/**
     * @return the last name value -- can be null
     */
    public abstract String getLastName();
}

And here is the information consumer:

/**
 * This is the second system's contract which we want to call after the data is gathered from the first system.
 *
 * @author GHajba
 *
 */
public interface DataConsumer {
    /**
     * Triggers some work based on the parameter in the system.
     *
     * @param name
     *            the work is based on this parameter
     *
     * @throws NullPointerException
     *             if name is null
     */
    void triggerWorker(String name);
}

As you can see, this second system does not know what to do with a FirstSystemDTO and this DTO does not have a convenience method which returns the whole name. So a method call like the following is out of the question:

dataConsumerInstance.triggerWork(dataProviderInstance.getData());

This would be too nice. Beside this the first system is very lazy, it can return null everywhere which is not too good. Anyway we create the application and we need a solution to map between the two systems. So our code has to be the adapter:

public class Adapter {

    DataProvider dataProviderInstance = new DataProviderInstance();
    DataConsumer dataConsumerInstance = new DataConsumerInstance();

    /**
     * This method is the adapter which gets the data from the provider and triggers the consumer.
     */
    public void doOurWork() {
        final FirstSystemDTO data = this.dataProviderInstance.getData();
        this.dataConsumerInstance.triggerWorker(dataToString(data));
    }

    /*
     * This method converts the gathered information into a null-safe String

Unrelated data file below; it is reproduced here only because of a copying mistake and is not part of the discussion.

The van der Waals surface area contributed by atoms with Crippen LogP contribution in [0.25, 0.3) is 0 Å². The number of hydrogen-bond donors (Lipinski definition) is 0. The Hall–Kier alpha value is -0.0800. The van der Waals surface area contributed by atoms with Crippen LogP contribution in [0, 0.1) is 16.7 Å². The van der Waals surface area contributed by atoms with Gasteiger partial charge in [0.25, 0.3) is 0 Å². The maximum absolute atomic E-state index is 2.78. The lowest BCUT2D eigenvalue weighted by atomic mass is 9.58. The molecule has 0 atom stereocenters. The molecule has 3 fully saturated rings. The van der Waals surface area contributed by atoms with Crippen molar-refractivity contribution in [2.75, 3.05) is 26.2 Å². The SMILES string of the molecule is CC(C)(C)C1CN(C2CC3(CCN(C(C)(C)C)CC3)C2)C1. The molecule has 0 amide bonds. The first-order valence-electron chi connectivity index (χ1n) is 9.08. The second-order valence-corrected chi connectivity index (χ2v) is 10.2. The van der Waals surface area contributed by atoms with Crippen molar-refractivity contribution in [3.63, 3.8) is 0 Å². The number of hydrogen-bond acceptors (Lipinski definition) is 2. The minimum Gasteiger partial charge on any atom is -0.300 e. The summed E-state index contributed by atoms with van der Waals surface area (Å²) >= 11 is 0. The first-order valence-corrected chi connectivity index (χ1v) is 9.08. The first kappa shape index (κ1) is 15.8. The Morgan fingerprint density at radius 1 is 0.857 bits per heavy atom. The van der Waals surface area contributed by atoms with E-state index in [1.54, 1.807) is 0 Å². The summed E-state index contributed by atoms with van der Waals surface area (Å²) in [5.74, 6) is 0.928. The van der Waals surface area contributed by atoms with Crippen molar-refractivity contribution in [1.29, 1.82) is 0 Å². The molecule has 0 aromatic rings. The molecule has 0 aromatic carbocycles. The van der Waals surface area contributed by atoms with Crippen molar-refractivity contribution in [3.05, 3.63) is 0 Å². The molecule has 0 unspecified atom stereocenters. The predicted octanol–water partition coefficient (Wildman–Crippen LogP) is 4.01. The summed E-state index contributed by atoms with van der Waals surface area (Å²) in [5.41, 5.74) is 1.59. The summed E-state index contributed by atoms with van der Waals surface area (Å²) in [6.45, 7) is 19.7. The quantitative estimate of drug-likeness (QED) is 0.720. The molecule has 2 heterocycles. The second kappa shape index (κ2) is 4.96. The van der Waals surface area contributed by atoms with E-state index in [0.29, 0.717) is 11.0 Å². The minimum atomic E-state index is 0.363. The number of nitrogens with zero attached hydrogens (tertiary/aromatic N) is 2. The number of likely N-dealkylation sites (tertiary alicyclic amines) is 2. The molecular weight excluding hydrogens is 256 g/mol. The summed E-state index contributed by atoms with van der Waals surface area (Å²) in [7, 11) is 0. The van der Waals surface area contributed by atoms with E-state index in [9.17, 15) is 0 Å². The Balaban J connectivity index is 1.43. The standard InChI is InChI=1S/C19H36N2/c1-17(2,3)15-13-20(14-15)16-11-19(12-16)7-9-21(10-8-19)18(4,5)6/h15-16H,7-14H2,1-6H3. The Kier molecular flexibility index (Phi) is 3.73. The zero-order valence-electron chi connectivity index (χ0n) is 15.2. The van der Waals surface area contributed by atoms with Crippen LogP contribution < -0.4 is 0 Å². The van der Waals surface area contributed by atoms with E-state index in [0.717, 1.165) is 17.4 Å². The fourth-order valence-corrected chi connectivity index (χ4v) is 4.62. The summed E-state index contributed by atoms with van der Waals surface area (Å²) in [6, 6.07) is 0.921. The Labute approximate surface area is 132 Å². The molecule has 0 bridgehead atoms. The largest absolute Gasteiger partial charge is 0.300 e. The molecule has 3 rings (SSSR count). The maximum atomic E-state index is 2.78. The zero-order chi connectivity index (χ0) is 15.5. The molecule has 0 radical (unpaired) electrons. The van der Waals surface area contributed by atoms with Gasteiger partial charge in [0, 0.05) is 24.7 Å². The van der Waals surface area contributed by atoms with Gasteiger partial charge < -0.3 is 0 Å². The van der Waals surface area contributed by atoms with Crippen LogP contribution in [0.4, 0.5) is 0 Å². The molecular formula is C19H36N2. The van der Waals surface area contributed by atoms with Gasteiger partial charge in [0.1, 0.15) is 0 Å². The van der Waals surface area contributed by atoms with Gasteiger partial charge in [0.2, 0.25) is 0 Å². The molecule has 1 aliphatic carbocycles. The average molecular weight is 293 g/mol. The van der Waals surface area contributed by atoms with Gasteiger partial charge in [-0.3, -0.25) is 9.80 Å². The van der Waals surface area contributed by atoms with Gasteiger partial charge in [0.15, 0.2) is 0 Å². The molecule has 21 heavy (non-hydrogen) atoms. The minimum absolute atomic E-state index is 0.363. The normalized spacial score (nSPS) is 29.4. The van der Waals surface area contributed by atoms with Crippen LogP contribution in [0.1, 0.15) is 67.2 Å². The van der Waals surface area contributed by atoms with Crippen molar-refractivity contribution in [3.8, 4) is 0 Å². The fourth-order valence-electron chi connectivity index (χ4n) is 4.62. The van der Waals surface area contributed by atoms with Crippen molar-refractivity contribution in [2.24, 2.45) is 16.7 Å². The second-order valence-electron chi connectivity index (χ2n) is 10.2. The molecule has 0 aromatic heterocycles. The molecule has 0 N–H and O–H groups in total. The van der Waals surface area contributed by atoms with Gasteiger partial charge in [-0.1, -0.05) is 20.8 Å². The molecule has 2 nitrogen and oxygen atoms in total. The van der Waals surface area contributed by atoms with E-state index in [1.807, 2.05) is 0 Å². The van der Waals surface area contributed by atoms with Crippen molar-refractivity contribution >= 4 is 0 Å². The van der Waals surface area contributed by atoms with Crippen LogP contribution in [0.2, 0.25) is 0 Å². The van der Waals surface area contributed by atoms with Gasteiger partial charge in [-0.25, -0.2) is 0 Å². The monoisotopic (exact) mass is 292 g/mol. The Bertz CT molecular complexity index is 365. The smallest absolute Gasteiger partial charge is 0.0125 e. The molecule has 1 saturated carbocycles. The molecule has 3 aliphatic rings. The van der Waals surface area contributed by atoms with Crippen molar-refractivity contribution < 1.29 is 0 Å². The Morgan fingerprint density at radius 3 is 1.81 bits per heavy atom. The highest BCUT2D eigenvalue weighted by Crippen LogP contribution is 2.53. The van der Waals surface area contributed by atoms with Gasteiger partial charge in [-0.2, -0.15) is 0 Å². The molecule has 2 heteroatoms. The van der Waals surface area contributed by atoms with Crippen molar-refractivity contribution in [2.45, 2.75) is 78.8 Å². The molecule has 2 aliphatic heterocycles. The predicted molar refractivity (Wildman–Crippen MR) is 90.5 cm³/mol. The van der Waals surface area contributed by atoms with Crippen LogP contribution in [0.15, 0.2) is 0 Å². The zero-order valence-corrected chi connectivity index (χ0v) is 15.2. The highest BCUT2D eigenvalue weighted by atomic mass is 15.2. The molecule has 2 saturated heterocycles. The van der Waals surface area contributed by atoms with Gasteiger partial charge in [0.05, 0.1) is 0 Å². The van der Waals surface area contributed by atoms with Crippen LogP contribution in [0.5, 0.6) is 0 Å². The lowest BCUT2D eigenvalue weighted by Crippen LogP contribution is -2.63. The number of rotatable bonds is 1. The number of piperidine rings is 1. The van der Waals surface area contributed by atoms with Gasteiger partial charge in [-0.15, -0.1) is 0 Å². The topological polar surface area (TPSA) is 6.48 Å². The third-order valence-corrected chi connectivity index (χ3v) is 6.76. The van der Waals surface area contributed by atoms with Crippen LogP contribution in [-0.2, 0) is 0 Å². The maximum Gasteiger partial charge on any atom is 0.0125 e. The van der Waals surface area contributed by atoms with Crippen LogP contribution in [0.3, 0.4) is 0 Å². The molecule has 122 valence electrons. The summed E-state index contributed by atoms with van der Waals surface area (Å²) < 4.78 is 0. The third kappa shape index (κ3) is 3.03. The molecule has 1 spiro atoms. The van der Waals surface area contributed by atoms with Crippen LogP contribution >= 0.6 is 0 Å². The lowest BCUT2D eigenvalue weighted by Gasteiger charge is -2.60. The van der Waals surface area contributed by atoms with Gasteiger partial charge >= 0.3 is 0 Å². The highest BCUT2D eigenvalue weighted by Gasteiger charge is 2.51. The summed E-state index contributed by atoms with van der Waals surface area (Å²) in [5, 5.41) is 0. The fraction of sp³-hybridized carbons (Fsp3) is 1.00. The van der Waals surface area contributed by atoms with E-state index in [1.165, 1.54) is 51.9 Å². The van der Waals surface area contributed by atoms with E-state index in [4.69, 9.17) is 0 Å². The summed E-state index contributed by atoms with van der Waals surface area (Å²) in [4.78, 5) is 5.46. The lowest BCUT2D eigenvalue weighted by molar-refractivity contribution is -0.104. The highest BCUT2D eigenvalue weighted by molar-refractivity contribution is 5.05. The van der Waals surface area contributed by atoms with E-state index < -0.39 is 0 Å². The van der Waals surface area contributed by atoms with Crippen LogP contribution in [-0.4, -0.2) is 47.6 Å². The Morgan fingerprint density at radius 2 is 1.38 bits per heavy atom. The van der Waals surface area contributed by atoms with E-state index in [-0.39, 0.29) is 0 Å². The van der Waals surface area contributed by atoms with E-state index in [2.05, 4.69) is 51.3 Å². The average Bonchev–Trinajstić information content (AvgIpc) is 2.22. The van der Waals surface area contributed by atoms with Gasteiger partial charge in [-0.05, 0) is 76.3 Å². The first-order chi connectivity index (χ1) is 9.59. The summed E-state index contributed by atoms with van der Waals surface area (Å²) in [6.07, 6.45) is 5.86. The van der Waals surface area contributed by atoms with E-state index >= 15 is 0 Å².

*/
    private String dataToString(FirstSystemDTO data) {
        if (data == null) {
            return "";
        }
        return join(" ", data.getFirstName(), data.getMiddleName(), data.getLastName());
    }
}

As you can see it is not very hard to create an adapter for two libraries, the only thing you need is some code to write. Naturally this example was very trivial and sometimes you need to write more code to map requirements between two interfaces.

The join function concatenates a list of strings with a given string delimiter. The first parameter is the delimiter, the others are varargs for the strings to concatenate.

Adapting to services

Adapting to external services is almost the same than adapting to interfaces. Sometimes you have transfer objects (DTOs) to accept and send, sometimes you need to call the services directly with some parameters.

A good use-case for this would be a web-service where you have an external system which provides a DTO to communicate with but you need to convert this DTO into a format which you can accept.

Conclusion

The Adapter pattern is useful to solve communication / protocol problems between systems. So use this pattern only if the system is designed and in production or you have a third-party solution where you cannot change the codebase to be right. While you are developing software look at the Bridge pattern.